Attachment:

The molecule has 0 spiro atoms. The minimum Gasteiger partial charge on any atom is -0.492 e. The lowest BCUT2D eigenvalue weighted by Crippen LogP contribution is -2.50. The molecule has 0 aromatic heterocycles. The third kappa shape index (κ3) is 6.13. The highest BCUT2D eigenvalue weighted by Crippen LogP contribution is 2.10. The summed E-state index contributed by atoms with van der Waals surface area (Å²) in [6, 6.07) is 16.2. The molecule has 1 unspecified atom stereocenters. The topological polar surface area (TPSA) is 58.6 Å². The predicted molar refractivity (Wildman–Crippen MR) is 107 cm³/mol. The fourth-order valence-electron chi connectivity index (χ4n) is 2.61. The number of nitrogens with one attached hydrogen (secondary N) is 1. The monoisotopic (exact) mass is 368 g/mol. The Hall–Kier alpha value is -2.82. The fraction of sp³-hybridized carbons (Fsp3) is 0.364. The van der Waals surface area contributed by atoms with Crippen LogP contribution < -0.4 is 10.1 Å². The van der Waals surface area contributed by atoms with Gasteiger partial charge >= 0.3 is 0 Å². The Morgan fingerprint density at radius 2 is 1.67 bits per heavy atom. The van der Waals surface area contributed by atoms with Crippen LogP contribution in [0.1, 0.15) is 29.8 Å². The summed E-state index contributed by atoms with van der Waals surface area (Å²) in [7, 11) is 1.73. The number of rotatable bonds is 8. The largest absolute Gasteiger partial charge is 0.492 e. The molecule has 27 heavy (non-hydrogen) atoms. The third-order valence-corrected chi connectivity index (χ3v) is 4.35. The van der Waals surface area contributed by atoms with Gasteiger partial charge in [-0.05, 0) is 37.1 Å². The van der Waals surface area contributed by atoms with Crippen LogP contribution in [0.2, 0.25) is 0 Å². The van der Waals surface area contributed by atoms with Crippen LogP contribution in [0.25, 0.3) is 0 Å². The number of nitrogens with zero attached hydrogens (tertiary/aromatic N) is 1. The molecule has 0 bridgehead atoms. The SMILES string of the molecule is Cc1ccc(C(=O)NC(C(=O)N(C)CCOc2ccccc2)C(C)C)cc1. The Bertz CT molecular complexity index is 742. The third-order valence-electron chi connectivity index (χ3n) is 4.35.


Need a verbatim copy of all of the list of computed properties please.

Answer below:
The molecule has 0 spiro atoms. The minimum Gasteiger partial charge on any atom is -0.492 e. The lowest BCUT2D eigenvalue weighted by Crippen LogP contribution is -2.50. The molecule has 0 aromatic heterocycles. The third kappa shape index (κ3) is 6.13. The highest BCUT2D eigenvalue weighted by Crippen LogP contribution is 2.10. The summed E-state index contributed by atoms with van der Waals surface area (Å²) in [6, 6.07) is 16.2. The molecule has 1 unspecified atom stereocenters. The topological polar surface area (TPSA) is 58.6 Å². The predicted molar refractivity (Wildman–Crippen MR) is 107 cm³/mol. The fourth-order valence-electron chi connectivity index (χ4n) is 2.61. The number of nitrogens with one attached hydrogen (secondary N) is 1. The monoisotopic (exact) mass is 368 g/mol. The Hall–Kier alpha value is -2.82. The fraction of sp³-hybridized carbons (Fsp3) is 0.364. The van der Waals surface area contributed by atoms with Crippen LogP contribution < -0.4 is 10.1 Å². The van der Waals surface area contributed by atoms with Gasteiger partial charge >= 0.3 is 0 Å². The Morgan fingerprint density at radius 2 is 1.67 bits per heavy atom. The van der Waals surface area contributed by atoms with Crippen LogP contribution in [0.1, 0.15) is 29.8 Å². The summed E-state index contributed by atoms with van der Waals surface area (Å²) in [7, 11) is 1.73. The number of rotatable bonds is 8. The largest absolute Gasteiger partial charge is 0.492 e. The molecule has 27 heavy (non-hydrogen) atoms. The third-order valence-corrected chi connectivity index (χ3v) is 4.35. The van der Waals surface area contributed by atoms with Gasteiger partial charge in [-0.05, 0) is 37.1 Å². The van der Waals surface area contributed by atoms with Crippen LogP contribution in [0.2, 0.25) is 0 Å². The van der Waals surface area contributed by atoms with Crippen LogP contribution in [0.25, 0.3) is 0 Å². The number of nitrogens with zero attached hydrogens (tertiary/aromatic N) is 1. The molecule has 0 bridgehead atoms. The SMILES string of the molecule is Cc1ccc(C(=O)NC(C(=O)N(C)CCOc2ccccc2)C(C)C)cc1. The Bertz CT molecular complexity index is 742. The third-order valence-electron chi connectivity index (χ3n) is 4.35.